5. Taking account of the arguments set forth, it should be concluded that Item 9 (wording of 28 November 2000) of Paragraph 4 of Article 11 of the Law on the Prosecutor’s Office and Article 2 of the 28 November 2000 Law on the Amendment of Article 11 of the Law on the Prosecutor’s Office are in conflict with Item 5 of Article 67 of the Constitution.

V

On the compliance of Item 9 (wording of 28 November 2000) of Paragraph 4 of Article 11 of the Law on the Prosecutor’s Office and Article 2 of the 28 November 2000 Law on the Amendment of Article 11 of the Law on the Prosecutor’s Office with Article 75 of the Constitution.

1. The petitioner doubts as to whether Item 9 (wording of 28 November 2000) of Paragraph 4 of Article 11 of the Law on the Prosecutor’s Office and Article 2 of the 28 November 2000 Law on the Amendment of Article 11 of the Law on the Prosecutor’s Office are not in conflict with Article 75 of the Constitution.

2. Article 75 of the Constitution provides: “Officials appointed or elected by the Seimas (with the exception of persons specified in Article 74 of the Constitution) shall be dismissed from office when the Seimas, by majority vote of all the members of the Seimas, expresses no-confidence in them.”

This article of the Constitution establishes the right of the Seimas to dismiss those officials from office, who were appointed or elected by the Seimas, with the exception of persons specified in Article 74 of the Constitution. This is done by following a special parliamentary procedure, which is expression of no-confidence. The no-confidence is expressed by majority vote of all the members of the Seimas.

The institute of expression of no-confidence is not only one of the ways of the parliamentary control carried out by the Seimas, but also an important guarantee of the activity of the official appointed or elected by the Seimas, since such an official, if there are no grounds due to which he may not hold his office on the whole, may be dismissed from office prior to the expiry of the term of his powers when more than half of all members of the Seimas vote in favour of no-confidence. The expression of no-confidence is the ground for dismissal of an official appointed or elected by the Seimas from office, which must be linked with the assessment of the activity of the official, therefore, the regulation of the procedure of the parliamentary expression of no-confidence must be such so as to ensure the due process of law, which means, inter alia, that an official against whom no-confidence is expressed should have a real opportunity to present to the Seimas his explanations and to answer, at the Seimas sitting, all the arguments upon which the no-confidence is grounded.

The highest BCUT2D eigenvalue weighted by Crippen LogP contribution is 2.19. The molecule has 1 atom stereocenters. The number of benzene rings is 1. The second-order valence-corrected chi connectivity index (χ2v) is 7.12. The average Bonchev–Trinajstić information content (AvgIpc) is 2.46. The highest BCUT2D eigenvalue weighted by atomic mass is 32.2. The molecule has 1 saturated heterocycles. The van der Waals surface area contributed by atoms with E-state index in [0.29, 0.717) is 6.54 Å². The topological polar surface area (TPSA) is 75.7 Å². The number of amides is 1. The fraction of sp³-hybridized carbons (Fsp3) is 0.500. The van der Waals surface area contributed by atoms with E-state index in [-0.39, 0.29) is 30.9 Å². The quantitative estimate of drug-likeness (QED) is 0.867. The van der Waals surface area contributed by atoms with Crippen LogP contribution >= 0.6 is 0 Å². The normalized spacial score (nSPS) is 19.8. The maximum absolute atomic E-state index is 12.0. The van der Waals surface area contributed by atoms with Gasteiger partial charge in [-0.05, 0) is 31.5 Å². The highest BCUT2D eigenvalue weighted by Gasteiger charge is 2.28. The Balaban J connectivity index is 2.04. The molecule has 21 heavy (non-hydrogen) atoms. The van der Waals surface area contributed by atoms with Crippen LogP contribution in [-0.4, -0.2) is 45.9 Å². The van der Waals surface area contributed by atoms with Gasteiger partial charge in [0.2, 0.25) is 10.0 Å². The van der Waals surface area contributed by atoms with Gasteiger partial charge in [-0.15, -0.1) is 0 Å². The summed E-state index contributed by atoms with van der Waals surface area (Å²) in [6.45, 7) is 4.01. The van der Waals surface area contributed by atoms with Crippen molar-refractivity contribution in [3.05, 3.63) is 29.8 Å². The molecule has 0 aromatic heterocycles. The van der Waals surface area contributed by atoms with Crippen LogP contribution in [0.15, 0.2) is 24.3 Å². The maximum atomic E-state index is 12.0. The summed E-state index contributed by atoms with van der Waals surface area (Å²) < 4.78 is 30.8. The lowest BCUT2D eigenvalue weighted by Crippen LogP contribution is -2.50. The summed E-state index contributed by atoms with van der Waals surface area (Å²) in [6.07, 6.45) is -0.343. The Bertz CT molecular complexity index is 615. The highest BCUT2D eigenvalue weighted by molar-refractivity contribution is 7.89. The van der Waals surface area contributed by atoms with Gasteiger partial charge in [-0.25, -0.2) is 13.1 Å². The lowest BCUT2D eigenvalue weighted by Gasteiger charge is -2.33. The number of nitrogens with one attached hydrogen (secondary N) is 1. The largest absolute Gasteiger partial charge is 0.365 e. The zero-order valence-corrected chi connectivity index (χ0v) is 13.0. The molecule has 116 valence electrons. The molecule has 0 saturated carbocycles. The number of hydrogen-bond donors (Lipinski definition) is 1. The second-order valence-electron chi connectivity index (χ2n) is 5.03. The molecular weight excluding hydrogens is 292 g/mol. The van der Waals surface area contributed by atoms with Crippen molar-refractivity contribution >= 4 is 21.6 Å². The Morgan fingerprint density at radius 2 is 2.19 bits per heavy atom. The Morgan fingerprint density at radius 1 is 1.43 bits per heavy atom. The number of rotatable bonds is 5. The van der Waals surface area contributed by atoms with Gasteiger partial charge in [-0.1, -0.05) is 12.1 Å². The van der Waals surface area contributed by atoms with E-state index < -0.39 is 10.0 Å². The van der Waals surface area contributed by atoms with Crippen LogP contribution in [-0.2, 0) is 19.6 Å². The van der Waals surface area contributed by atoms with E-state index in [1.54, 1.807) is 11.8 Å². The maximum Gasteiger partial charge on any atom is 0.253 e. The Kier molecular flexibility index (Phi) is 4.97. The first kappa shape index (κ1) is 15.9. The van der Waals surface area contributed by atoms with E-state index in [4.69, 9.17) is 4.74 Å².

3. It has been mentioned that by Item 9 (wording of 28 November 2000) of Paragraph 4 of Article 11 of the Law on the Prosecutor’s Office one established an additional ground for dismissal of the Prosecutor General from office, while by Article 2 of the 28 November 2000 Law on the Amendment of Article 11 of the Law on the Prosecutor’s Office the powers of the Prosecutor General appointed by the Seimas were terminated. By the impugned provisions one did not decide the issue of expression of no-confidence in the Prosecutor General; by the said provisions one did not deny or limit the right of the Seimas entrenched in Article 75 of the Constitution to express no-confidence, by majority vote of all members of the Seimas, in an official appointed or elected by the Seimas.

4. Taking account of the arguments set forth, it should be concluded that Item 9 (wording of 28 November 2000) of Paragraph 4 of Article 11 of the Law on the Prosecutor’s Office and Article 2 of the 28 November 2000 Law on the Amendment of Article 11 of the Law on the Prosecutor’s Office are not in conflict with Article 75 of the Constitution.